Adductor brevis muscle
|Adductor brevis muscle|
The adductor brevis and nearby muscles
Structures surrounding right hip-joint. (Adductor brevis at upper right.)
|Origin||anterior surface of the inferior ramus and body of the pubis|
|Insertion||the lesser trochanter and linea aspera of the femur|
|Artery||deep femoral artery|
|Actions||adduction of hip|
|Latin||Musculus adductor brevis|
|Anatomical terms of muscle|
The adductor brevis is a muscle in the thigh situated immediately deep to the pectineus and adductor longus. It belongs to the adductor muscle group. The main function of the adductor brevis is to pull the thigh medially. The adductor brevis and the rest of the adductor muscle group is also used to stabilize left to right movements of the trunk, when standing on both feet, or to balance when standing on a moving surface. The adductor muscle group is used pressing the thighs together to ride a horse, and kicking with the inside of the foot in soccer or swimming. Last, they contribute to flexion of the thigh when running or against resistance (squats, jumping, etc.).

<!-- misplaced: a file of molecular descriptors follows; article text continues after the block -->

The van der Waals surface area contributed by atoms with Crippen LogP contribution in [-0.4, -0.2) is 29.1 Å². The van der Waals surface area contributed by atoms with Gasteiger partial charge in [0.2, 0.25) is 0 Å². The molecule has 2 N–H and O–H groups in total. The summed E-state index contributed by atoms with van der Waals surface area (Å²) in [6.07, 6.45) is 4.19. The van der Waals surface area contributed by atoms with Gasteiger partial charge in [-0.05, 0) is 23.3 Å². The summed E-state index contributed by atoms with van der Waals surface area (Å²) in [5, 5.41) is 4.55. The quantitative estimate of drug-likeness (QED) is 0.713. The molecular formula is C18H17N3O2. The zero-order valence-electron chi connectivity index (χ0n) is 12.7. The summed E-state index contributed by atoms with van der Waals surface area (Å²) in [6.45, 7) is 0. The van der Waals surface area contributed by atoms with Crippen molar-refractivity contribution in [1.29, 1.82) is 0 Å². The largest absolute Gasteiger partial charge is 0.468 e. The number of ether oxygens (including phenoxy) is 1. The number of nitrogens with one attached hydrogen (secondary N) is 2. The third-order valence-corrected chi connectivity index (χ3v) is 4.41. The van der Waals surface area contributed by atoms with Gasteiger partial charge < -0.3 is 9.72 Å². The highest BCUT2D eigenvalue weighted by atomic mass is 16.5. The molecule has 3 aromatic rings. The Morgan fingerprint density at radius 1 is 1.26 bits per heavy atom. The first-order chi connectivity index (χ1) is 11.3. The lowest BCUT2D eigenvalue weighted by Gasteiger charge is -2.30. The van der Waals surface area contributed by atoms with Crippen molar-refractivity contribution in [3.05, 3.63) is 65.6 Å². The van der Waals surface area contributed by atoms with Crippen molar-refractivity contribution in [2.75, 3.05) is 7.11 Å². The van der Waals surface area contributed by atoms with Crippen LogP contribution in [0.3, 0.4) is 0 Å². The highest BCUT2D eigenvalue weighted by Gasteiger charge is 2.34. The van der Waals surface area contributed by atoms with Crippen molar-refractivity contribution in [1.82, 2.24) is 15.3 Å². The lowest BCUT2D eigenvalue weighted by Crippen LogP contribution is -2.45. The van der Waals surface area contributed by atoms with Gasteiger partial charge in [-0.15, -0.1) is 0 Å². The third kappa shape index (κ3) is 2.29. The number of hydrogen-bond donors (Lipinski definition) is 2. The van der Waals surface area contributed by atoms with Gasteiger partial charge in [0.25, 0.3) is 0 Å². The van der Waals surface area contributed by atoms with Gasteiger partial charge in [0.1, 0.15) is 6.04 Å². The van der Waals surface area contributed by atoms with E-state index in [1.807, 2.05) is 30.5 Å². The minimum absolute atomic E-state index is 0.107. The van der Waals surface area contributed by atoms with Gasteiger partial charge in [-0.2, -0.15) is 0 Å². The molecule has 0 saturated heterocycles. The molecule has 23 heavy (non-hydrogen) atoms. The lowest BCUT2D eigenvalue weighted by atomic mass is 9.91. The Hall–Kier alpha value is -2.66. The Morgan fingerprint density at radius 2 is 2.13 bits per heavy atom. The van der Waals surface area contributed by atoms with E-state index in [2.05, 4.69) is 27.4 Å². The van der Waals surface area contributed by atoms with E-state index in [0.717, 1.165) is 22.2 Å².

Its fibers, passing backward, lateralward, and downward, are inserted, by an aponeurosis, into the line leading from the lesser trochanter to the linea aspera and into the upper part of the linea aspera, immediately behind the pectineus and upper part of the adductor longus.
The adductor brevis is innervated dually by the anterior and posterior branches of the obturator nerve.
- Saladin, Kenneth (2010). Anatomy & Physiology: The Unity of Form and Function (6th ed.). McGraw-Hill. ISBN 978-0-07-337825-1.[page needed]
- Moore, Keith. Clinically Oriented Anatomy (5th ed.). Lippincott Williams & Wilkins.[page needed]
- Wilson, Erasmus (1851). The anatomist's vade mecum: a system of human anatomy. pp. 260–1.
- Miura M, Nakamura E, Kato S, Usui T, Miyauchi R (August 1994). "The true nature of the adductor brevis dually innervated by the anterior and posterior branches of the obturator nerve in humans". Okajimas Folia Anatomica Japonica. 71 (2–3): 67–82. PMID 7808725. doi:10.2535/ofaj1936.71.2-3_67.